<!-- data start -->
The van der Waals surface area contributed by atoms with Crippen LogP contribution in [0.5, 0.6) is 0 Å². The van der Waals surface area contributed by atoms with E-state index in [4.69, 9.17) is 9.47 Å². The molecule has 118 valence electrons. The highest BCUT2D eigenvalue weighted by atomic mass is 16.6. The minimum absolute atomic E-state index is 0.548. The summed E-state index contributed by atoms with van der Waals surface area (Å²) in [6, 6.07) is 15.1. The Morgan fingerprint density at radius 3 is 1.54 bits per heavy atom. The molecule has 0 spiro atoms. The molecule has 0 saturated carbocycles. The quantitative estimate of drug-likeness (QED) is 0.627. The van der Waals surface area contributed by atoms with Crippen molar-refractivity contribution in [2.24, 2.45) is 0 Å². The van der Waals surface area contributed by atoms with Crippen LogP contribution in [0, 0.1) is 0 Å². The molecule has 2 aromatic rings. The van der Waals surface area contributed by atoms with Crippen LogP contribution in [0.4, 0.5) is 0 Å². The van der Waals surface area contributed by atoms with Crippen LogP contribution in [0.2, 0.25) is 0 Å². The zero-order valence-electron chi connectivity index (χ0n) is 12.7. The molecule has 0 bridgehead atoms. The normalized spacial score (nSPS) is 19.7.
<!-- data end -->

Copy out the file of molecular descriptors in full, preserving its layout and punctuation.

The van der Waals surface area contributed by atoms with Crippen LogP contribution in [0.5, 0.6) is 0 Å². The van der Waals surface area contributed by atoms with E-state index in [4.69, 9.17) is 9.47 Å². The molecule has 118 valence electrons. The highest BCUT2D eigenvalue weighted by atomic mass is 16.6. The minimum absolute atomic E-state index is 0.548. The summed E-state index contributed by atoms with van der Waals surface area (Å²) in [6, 6.07) is 15.1. The Morgan fingerprint density at radius 3 is 1.54 bits per heavy atom. The molecule has 0 spiro atoms. The molecule has 0 saturated carbocycles. The quantitative estimate of drug-likeness (QED) is 0.627. The van der Waals surface area contributed by atoms with Crippen molar-refractivity contribution in [2.24, 2.45) is 0 Å². The van der Waals surface area contributed by atoms with Crippen LogP contribution in [0, 0.1) is 0 Å². The molecule has 2 aromatic rings. The van der Waals surface area contributed by atoms with Crippen LogP contribution in [0.4, 0.5) is 0 Å². The van der Waals surface area contributed by atoms with Crippen LogP contribution in [0.2, 0.25) is 0 Å². The zero-order valence-electron chi connectivity index (χ0n) is 12.7. The molecule has 0 bridgehead atoms. The normalized spacial score (nSPS) is 19.7.